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SCCC, DCCC, and GCCC Presidents Meet, Discuss Eco-Devo, Innovation

Joe Denoyer - November 15, 2019 3:32 pm

Rural development and prosperity depend on collaboration, and locally-driven workforce education through community colleges. That was the message voiced by presidents from three community colleges in Southwest Kansas at the Rural & Independent Innovators Conference Nov. 13 and 14 at Boot Hill Casino and Resort Conference Center Center.

Kansas Small Business Development Center (KSBDC) staged the event, led by Maria Dennison, director of the regional office based at SCCC. Nearly 100 people attended the conference, which focused on practices and resources for individuals and businesses, sources of funding and networking. A president’s discussion panel featuring explored the transformation of higher education to meet workforce demands and student expectations.

“What is innovation? It’s really about behavior and attitude toward the mission,” Trzaska said, pointing to the unique role of locally-controlled, two-year institutions.

As entry points to higher ed for groups of people who are place-bound or who encounter other barriers to college access, community colleges provide transformative energy to the region and its people.

“Workforce innovation relies on meeting students and industry where they are at,” he said. Examples at SCCC include GED completion, internships and stackable industry credentials, continuing education, online pathways to associate’s degrees and transfer agreements with four-year institutions, and a fledgling resident firefighter program. All these and more aim to “meet students at their point of need,” Trzaska said.

DCCC’s Nolte affirmed the power of being part of the local community.

“It’s all about partnerships,” Nolte said. “When we see an organization struggling, we put our arms around them.” DCCC has employed this approach in terms of health care partnerships with Western Plains Medical Complex, diesel program partnerships, and attention to construction and child care needs in its service area.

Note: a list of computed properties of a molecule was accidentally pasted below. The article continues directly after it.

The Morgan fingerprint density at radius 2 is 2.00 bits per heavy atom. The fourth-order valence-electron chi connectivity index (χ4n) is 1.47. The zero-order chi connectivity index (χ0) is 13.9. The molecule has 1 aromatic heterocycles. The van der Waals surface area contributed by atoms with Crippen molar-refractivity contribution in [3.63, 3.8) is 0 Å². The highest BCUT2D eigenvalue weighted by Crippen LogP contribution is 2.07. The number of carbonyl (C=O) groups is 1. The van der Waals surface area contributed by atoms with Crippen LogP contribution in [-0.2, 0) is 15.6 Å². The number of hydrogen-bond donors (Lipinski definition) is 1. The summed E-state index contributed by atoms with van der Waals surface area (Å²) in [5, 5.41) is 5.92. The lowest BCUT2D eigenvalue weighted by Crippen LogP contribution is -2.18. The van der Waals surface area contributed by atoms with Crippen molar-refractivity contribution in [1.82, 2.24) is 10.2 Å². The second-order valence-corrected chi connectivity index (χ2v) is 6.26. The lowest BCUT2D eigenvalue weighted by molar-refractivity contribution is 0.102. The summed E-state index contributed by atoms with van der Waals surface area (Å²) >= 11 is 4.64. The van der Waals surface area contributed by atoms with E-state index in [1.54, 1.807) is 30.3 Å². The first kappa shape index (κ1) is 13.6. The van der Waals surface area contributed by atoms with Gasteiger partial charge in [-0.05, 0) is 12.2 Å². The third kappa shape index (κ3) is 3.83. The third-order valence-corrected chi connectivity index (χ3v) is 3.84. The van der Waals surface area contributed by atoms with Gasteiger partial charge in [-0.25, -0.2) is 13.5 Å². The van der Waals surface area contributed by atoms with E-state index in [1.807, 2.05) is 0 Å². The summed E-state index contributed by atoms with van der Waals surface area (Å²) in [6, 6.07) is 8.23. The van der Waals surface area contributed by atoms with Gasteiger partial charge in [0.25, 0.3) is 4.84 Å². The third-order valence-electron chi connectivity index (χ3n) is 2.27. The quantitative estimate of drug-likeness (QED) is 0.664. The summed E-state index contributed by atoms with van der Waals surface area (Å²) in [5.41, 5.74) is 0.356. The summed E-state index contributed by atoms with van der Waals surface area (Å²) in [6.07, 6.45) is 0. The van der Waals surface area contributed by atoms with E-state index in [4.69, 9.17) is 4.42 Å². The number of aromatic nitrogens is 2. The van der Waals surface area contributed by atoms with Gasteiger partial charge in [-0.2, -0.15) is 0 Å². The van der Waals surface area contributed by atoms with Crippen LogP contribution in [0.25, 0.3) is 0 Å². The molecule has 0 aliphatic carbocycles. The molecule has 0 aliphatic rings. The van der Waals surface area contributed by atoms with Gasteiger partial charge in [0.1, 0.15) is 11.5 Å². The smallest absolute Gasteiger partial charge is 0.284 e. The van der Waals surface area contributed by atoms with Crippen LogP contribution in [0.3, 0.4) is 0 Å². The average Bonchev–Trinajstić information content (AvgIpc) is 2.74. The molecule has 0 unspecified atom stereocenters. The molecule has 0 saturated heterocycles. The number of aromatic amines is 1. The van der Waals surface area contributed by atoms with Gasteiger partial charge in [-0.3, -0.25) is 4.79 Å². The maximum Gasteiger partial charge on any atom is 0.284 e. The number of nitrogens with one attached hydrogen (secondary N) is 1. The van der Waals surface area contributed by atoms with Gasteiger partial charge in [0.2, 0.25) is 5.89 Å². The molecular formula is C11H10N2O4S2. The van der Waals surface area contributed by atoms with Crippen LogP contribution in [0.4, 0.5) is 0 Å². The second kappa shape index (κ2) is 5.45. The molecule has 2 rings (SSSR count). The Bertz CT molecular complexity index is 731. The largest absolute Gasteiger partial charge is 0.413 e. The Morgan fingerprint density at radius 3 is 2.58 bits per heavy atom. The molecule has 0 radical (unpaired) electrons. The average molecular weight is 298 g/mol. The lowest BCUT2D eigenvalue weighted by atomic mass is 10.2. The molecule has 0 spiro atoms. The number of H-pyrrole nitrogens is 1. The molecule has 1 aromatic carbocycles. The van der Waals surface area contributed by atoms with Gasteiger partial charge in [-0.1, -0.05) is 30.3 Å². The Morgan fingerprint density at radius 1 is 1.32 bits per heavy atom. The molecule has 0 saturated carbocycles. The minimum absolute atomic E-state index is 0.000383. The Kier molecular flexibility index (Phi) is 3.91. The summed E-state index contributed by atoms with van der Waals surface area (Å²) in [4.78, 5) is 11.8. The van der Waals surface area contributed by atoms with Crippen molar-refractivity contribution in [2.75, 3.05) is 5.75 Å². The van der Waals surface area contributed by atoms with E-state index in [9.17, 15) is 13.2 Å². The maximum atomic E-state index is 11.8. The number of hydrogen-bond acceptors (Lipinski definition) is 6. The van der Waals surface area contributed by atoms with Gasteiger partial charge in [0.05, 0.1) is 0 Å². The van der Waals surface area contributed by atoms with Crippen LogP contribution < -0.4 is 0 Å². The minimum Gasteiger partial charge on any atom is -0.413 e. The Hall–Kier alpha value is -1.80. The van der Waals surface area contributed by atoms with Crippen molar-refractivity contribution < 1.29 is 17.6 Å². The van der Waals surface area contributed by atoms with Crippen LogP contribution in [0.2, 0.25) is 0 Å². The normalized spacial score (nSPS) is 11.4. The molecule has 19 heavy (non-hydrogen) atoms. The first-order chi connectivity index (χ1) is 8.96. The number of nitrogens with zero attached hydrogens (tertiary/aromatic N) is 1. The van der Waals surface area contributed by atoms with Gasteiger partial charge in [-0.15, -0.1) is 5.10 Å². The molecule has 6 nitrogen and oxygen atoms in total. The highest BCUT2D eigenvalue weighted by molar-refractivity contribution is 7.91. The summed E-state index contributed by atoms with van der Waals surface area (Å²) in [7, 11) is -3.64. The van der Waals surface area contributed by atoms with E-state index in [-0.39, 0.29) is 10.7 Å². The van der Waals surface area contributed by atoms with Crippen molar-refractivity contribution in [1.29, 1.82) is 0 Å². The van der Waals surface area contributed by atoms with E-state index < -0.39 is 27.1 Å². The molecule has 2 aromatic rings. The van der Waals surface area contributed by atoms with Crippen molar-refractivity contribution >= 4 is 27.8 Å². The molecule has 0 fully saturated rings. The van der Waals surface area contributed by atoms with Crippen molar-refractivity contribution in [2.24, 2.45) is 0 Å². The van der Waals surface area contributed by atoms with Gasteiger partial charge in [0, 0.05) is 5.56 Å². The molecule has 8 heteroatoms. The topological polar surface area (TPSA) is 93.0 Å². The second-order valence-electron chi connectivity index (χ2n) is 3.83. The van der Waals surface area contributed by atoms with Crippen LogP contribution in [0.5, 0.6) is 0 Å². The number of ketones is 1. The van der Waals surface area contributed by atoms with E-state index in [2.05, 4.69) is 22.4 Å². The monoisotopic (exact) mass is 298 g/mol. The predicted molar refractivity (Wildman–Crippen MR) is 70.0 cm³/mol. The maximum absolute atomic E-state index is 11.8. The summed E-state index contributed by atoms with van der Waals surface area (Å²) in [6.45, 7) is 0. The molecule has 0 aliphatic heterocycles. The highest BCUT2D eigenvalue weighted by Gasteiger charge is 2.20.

The same is true in Garden City, said Ruda, where “the expectation from the community is that we will address its needs.” He pointed to an innovative partnership with John Deere tractor equipment as a prime example.

At all three institutions, programs continue to push forward with fresh ideas about working with local school districts, national industry partners, and regional needs.

Nolte acknowledged that while some might see rivalry, the colleges aim to complement each location’s strengths.

“We’re competitors on the athletic fields, but we’re also friends,” Nolte said.

Collaboration served as an overall theme for the RIIC conference.

“KSBDC developed this model to … assist independent innovators and businesses anywhere in the state, especially rural areas, who lack the support of a developed research program,” Dennison stated. “There’s a tremendous amount of talent and vision and experience available in this room.”

Among the attendees were biofuels developers, distillery owners, economic development directors, inventors, “maker space” lab managers from rural communities, as well as Kansas Secretary of Commerce David Toland.

SCCC’s Trzaska said the event embodied the power of community-based development and career-tech education.

“The conversation around community colleges in Kansas is at the forefront of how we move forward in terms of the whole state,” he said. “It’s not unlike the growing awareness that education must take into account the whole student, not just the test scores. Community colleges, which serve rural communities and first generation students, are the secret powerhouses that will produce the next generation of grassroots leadership and innovation.”


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